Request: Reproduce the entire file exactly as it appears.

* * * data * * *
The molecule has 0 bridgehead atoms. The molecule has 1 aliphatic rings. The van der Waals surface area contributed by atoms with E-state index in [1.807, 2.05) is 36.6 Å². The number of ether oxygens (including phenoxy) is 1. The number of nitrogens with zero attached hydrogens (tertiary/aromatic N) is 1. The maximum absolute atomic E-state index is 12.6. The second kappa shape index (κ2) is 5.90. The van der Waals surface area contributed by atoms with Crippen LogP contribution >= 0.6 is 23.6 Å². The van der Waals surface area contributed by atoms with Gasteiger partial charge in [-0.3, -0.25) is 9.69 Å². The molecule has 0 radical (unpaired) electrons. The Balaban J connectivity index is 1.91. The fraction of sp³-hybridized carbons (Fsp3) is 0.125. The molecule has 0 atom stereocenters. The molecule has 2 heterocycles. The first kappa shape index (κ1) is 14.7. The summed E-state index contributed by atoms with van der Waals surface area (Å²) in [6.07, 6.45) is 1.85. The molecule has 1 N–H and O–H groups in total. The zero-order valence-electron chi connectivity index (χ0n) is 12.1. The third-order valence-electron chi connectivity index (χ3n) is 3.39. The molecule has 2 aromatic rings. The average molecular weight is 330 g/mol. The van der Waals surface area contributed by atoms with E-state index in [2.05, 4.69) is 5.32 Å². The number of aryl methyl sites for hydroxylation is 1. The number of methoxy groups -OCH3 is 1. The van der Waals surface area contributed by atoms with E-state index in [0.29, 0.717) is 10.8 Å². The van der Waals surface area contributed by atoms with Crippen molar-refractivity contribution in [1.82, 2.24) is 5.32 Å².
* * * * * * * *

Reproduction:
The molecule has 0 bridgehead atoms. The molecule has 1 aliphatic rings. The van der Waals surface area contributed by atoms with E-state index in [1.807, 2.05) is 36.6 Å². The number of ether oxygens (including phenoxy) is 1. The number of nitrogens with zero attached hydrogens (tertiary/aromatic N) is 1. The maximum absolute atomic E-state index is 12.6. The second kappa shape index (κ2) is 5.90. The van der Waals surface area contributed by atoms with Crippen LogP contribution >= 0.6 is 23.6 Å². The van der Waals surface area contributed by atoms with Gasteiger partial charge in [-0.3, -0.25) is 9.69 Å². The molecule has 0 radical (unpaired) electrons. The Balaban J connectivity index is 1.91. The fraction of sp³-hybridized carbons (Fsp3) is 0.125. The molecule has 0 atom stereocenters. The molecule has 2 heterocycles. The first kappa shape index (κ1) is 14.7. The summed E-state index contributed by atoms with van der Waals surface area (Å²) in [6.07, 6.45) is 1.85. The molecule has 1 N–H and O–H groups in total. The zero-order valence-electron chi connectivity index (χ0n) is 12.1. The third-order valence-electron chi connectivity index (χ3n) is 3.39. The molecule has 2 aromatic rings. The average molecular weight is 330 g/mol. The van der Waals surface area contributed by atoms with E-state index in [2.05, 4.69) is 5.32 Å². The number of aryl methyl sites for hydroxylation is 1. The number of methoxy groups -OCH3 is 1. The van der Waals surface area contributed by atoms with E-state index in [0.29, 0.717) is 10.8 Å². The van der Waals surface area contributed by atoms with Crippen molar-refractivity contribution in [1.82, 2.24) is 5.32 Å².